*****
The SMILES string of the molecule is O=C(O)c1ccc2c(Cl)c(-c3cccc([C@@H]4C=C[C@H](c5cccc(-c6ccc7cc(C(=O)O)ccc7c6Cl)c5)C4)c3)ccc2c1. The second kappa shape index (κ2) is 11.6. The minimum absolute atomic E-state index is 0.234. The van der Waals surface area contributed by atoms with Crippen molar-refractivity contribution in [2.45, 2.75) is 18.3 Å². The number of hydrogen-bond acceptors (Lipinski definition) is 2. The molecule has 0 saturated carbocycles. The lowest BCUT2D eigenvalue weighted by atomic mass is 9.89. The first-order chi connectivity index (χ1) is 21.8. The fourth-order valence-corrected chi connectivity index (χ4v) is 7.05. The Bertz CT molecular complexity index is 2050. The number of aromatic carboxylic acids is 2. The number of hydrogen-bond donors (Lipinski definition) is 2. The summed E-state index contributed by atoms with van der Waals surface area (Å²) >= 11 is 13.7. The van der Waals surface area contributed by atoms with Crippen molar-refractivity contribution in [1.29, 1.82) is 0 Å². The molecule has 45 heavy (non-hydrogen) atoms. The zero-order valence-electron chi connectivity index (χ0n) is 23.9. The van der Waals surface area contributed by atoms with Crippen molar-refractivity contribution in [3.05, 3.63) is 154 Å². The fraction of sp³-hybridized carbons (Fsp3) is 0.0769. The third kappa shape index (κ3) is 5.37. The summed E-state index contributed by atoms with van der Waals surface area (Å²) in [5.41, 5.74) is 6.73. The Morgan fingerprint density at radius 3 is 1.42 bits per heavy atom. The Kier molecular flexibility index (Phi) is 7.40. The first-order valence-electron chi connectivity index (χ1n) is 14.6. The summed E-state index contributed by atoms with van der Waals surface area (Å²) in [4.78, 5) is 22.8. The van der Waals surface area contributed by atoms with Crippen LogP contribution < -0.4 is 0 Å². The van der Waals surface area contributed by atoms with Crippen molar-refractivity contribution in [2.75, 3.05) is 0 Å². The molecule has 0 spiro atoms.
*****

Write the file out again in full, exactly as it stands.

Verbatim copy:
The SMILES string of the molecule is O=C(O)c1ccc2c(Cl)c(-c3cccc([C@@H]4C=C[C@H](c5cccc(-c6ccc7cc(C(=O)O)ccc7c6Cl)c5)C4)c3)ccc2c1. The second kappa shape index (κ2) is 11.6. The minimum absolute atomic E-state index is 0.234. The van der Waals surface area contributed by atoms with Crippen molar-refractivity contribution in [2.45, 2.75) is 18.3 Å². The number of hydrogen-bond acceptors (Lipinski definition) is 2. The molecule has 0 saturated carbocycles. The lowest BCUT2D eigenvalue weighted by atomic mass is 9.89. The first-order chi connectivity index (χ1) is 21.8. The fourth-order valence-corrected chi connectivity index (χ4v) is 7.05. The Bertz CT molecular complexity index is 2050. The number of aromatic carboxylic acids is 2. The number of hydrogen-bond donors (Lipinski definition) is 2. The summed E-state index contributed by atoms with van der Waals surface area (Å²) >= 11 is 13.7. The van der Waals surface area contributed by atoms with Crippen molar-refractivity contribution in [1.29, 1.82) is 0 Å². The molecule has 45 heavy (non-hydrogen) atoms. The zero-order valence-electron chi connectivity index (χ0n) is 23.9. The van der Waals surface area contributed by atoms with Crippen molar-refractivity contribution in [3.05, 3.63) is 154 Å². The fraction of sp³-hybridized carbons (Fsp3) is 0.0769. The third kappa shape index (κ3) is 5.37. The summed E-state index contributed by atoms with van der Waals surface area (Å²) in [5.41, 5.74) is 6.73. The Morgan fingerprint density at radius 3 is 1.42 bits per heavy atom. The Kier molecular flexibility index (Phi) is 7.40. The first-order valence-electron chi connectivity index (χ1n) is 14.6. The summed E-state index contributed by atoms with van der Waals surface area (Å²) in [4.78, 5) is 22.8. The van der Waals surface area contributed by atoms with Crippen LogP contribution < -0.4 is 0 Å². The van der Waals surface area contributed by atoms with Crippen molar-refractivity contribution in [2.75, 3.05) is 0 Å². The molecule has 0 spiro atoms.